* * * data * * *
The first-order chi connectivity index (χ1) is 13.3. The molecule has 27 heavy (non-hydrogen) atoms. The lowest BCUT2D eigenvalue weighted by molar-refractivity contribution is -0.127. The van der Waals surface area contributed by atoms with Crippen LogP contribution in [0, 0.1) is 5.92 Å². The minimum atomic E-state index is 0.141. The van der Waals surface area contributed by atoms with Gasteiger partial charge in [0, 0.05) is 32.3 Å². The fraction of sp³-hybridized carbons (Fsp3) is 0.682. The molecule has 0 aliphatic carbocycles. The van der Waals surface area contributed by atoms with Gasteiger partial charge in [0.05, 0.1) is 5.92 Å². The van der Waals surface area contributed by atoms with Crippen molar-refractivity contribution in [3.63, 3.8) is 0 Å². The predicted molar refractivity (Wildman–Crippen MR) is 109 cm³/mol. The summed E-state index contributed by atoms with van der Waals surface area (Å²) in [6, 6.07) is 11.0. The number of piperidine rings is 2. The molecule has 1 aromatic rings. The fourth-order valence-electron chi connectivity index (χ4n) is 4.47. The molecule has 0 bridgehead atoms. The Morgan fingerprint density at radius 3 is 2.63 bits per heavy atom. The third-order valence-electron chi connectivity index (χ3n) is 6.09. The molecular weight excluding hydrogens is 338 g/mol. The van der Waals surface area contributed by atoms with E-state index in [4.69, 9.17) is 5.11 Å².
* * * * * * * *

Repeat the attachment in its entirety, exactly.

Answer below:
The first-order chi connectivity index (χ1) is 13.3. The molecule has 27 heavy (non-hydrogen) atoms. The lowest BCUT2D eigenvalue weighted by molar-refractivity contribution is -0.127. The van der Waals surface area contributed by atoms with Crippen LogP contribution in [0, 0.1) is 5.92 Å². The minimum atomic E-state index is 0.141. The van der Waals surface area contributed by atoms with Gasteiger partial charge in [0, 0.05) is 32.3 Å². The fraction of sp³-hybridized carbons (Fsp3) is 0.682. The molecule has 0 aliphatic carbocycles. The van der Waals surface area contributed by atoms with Gasteiger partial charge in [0.05, 0.1) is 5.92 Å². The van der Waals surface area contributed by atoms with Crippen molar-refractivity contribution in [3.63, 3.8) is 0 Å². The predicted molar refractivity (Wildman–Crippen MR) is 109 cm³/mol. The summed E-state index contributed by atoms with van der Waals surface area (Å²) in [6, 6.07) is 11.0. The number of piperidine rings is 2. The molecule has 1 aromatic rings. The fourth-order valence-electron chi connectivity index (χ4n) is 4.47. The molecule has 0 bridgehead atoms. The Morgan fingerprint density at radius 3 is 2.63 bits per heavy atom. The third-order valence-electron chi connectivity index (χ3n) is 6.09. The molecular weight excluding hydrogens is 338 g/mol. The van der Waals surface area contributed by atoms with E-state index in [4.69, 9.17) is 5.11 Å².